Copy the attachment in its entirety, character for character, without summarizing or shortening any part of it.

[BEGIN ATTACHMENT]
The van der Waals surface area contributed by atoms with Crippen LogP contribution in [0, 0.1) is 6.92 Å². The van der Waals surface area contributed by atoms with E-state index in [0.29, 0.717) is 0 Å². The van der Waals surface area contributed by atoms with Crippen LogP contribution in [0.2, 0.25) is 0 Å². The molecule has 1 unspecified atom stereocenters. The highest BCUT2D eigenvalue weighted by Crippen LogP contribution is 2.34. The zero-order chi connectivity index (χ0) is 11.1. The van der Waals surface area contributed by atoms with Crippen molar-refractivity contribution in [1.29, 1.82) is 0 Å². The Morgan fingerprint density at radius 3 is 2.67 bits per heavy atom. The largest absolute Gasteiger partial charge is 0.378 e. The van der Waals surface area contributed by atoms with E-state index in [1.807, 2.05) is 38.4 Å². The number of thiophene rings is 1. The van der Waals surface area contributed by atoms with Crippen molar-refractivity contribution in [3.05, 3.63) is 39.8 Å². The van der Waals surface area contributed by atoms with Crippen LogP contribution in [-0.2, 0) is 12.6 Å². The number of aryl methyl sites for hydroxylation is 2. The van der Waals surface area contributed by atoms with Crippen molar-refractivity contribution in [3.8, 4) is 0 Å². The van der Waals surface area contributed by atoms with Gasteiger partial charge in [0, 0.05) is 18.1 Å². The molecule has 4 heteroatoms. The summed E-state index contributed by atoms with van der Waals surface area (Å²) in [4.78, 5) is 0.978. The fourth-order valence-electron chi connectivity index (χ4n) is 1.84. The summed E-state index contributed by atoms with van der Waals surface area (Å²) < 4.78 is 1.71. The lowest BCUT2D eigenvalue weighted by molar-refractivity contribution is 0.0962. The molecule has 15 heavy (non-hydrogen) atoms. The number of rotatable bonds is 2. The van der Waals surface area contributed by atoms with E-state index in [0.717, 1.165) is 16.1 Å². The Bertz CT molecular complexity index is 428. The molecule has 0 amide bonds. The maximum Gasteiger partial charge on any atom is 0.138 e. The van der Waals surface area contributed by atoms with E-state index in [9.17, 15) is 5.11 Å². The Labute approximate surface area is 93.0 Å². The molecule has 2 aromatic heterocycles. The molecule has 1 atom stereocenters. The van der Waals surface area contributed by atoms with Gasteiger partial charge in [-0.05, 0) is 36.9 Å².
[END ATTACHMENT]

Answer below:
The van der Waals surface area contributed by atoms with Crippen LogP contribution in [0, 0.1) is 6.92 Å². The van der Waals surface area contributed by atoms with E-state index in [0.29, 0.717) is 0 Å². The van der Waals surface area contributed by atoms with Crippen LogP contribution in [0.2, 0.25) is 0 Å². The molecule has 1 unspecified atom stereocenters. The highest BCUT2D eigenvalue weighted by Crippen LogP contribution is 2.34. The zero-order chi connectivity index (χ0) is 11.1. The van der Waals surface area contributed by atoms with Crippen molar-refractivity contribution in [1.29, 1.82) is 0 Å². The Morgan fingerprint density at radius 3 is 2.67 bits per heavy atom. The largest absolute Gasteiger partial charge is 0.378 e. The van der Waals surface area contributed by atoms with E-state index in [1.807, 2.05) is 38.4 Å². The number of thiophene rings is 1. The van der Waals surface area contributed by atoms with Crippen molar-refractivity contribution in [3.05, 3.63) is 39.8 Å². The van der Waals surface area contributed by atoms with Crippen LogP contribution in [-0.2, 0) is 12.6 Å². The number of aryl methyl sites for hydroxylation is 2. The van der Waals surface area contributed by atoms with Crippen molar-refractivity contribution in [3.8, 4) is 0 Å². The van der Waals surface area contributed by atoms with Gasteiger partial charge in [0, 0.05) is 18.1 Å². The molecule has 4 heteroatoms. The summed E-state index contributed by atoms with van der Waals surface area (Å²) in [4.78, 5) is 0.978. The fourth-order valence-electron chi connectivity index (χ4n) is 1.84. The summed E-state index contributed by atoms with van der Waals surface area (Å²) < 4.78 is 1.71. The lowest BCUT2D eigenvalue weighted by molar-refractivity contribution is 0.0962. The molecule has 15 heavy (non-hydrogen) atoms. The number of rotatable bonds is 2. The van der Waals surface area contributed by atoms with E-state index in [0.717, 1.165) is 16.1 Å². The Bertz CT molecular complexity index is 428. The molecule has 0 amide bonds. The maximum Gasteiger partial charge on any atom is 0.138 e. The van der Waals surface area contributed by atoms with E-state index in [9.17, 15) is 5.11 Å². The Labute approximate surface area is 93.0 Å². The molecule has 2 aromatic heterocycles. The molecule has 1 atom stereocenters. The van der Waals surface area contributed by atoms with Gasteiger partial charge in [-0.05, 0) is 36.9 Å².